Octopuses are smart creatures with sophisticated intelligence, and now scientists have uncovered a clue that may partly explain the remarkable intelligence of cephalopods: its genes have a genetic quirk that’s also seen in humans, according to a new study.
The clues that scientists have discovered are called “jumping genes”, or transposons, and they constitute 45% of the human genome. Jumper genes are short sequences of DNA with the ability to copy and paste or cut and paste to another location in the genome, and they have been linked to the evolution of genomes in several species. Genetic sequencing has recently revealed that two species of octopus – common octopus and bimaculoid octopus — also have transposon-filled genomes, according to a study published May 18 in the journal BMC Biology.
In humans and octopuses, most transposons are dormant, either shut down due to mutations or prevented from replicating by cellular defenses, the study authors reported. But one type of transposon in humans, known as Long Interspersed Nuclear Elements or LINE, can still be active. Evidence from previous studies suggests that LINE jumping genes are tightly regulated by the brainbut are still important for learning (opens in a new tab) and for memory formation in the hippocampus.
When scientists took a closer look at octopus jumping genes that could freely copy and paste around the genome, they discovered transposons from the LINE family. Graziano Fiorito, study co-author and biologist at the Anton Dohrn Zoological Station (SZAD) in Naples, Italy, told Live Science.
Related: Octopuses torture and eat each other after mating. Science finally knows why.
In the new study, the researchers measured the transcription of an octopus transposon by RNA and translation into protein, and they detected significant activity in areas of the brain related to behavioral plasticity – how organisms change their behavior in response to different stimuli. “We were very happy because this is kind of proof,” said study co-author Giovanna Ponte, a researcher in the Department of Biology and Evolution of Marine Organisms at SZAD.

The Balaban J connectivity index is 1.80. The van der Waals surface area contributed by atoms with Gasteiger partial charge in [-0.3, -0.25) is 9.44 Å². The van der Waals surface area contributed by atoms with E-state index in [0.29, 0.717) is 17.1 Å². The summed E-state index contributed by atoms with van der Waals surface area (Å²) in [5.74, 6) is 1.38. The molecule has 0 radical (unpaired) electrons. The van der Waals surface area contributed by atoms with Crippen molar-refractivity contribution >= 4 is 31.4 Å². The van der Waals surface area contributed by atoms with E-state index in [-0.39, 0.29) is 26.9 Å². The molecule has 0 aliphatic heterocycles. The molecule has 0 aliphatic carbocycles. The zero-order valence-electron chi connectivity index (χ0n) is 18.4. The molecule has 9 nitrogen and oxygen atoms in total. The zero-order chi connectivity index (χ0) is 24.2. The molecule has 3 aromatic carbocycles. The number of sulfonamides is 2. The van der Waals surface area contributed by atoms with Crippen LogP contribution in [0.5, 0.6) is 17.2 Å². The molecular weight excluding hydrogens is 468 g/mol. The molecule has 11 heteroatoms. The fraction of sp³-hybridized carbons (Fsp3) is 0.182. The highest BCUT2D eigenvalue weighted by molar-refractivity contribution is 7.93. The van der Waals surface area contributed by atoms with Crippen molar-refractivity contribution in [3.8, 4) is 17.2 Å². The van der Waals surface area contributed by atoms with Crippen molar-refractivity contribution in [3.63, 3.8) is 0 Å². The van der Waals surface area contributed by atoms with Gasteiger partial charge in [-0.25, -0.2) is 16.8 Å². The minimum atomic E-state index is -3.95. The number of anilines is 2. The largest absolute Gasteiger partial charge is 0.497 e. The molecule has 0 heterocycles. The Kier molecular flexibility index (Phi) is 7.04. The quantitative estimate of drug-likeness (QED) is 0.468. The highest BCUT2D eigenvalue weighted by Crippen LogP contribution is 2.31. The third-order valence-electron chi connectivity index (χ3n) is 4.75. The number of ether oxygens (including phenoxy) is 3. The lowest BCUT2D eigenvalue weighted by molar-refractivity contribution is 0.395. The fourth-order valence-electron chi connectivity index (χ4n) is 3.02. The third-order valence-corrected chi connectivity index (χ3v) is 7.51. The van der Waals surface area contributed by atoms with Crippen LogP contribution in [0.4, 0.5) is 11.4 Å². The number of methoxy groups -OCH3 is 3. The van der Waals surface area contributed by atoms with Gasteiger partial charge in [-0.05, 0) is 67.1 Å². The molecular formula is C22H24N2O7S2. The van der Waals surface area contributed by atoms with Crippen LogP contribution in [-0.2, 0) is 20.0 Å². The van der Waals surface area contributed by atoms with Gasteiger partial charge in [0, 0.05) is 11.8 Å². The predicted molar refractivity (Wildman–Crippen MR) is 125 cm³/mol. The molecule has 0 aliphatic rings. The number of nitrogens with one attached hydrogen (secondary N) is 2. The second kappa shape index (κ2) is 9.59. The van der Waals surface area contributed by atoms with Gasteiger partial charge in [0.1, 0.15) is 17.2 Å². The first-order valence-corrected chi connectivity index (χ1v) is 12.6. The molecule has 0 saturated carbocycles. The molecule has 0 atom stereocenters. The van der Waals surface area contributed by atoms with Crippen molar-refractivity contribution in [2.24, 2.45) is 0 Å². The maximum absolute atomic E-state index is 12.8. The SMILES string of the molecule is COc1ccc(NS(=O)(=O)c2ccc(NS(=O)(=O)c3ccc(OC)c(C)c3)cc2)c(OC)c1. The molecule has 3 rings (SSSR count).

Even though octopuses are not closely related to backbone animals, they still demonstrate behavioral and neural plasticity similar to that of vertebrates, Fiorito added. “These animals, like mammals, have the ability to continuously adapt and solve problems,” and this evidence suggests the similarity may come from the genetic level, he said.
These findings not only link jumping genes to octopus intelligence, but they also suggest that LINE transposons do more than just jump. Rather, they have some role in cognitive processing, the authors suggested in a statement. Because jumping genes are shared by humans and octopuses, they may be good candidates for future research into intelligence and how it develops and varies between individuals within a species, according to the study.
However, since octopuses are quite distant from humans on the tree of life, it is possible that active LINE transposons in both groups are an example of convergent evolution. This means that their contribution to intelligence evolved separately in the two lineages, rather than coming from a common ancestor, the scientists reported.
Originally posted on Live Science.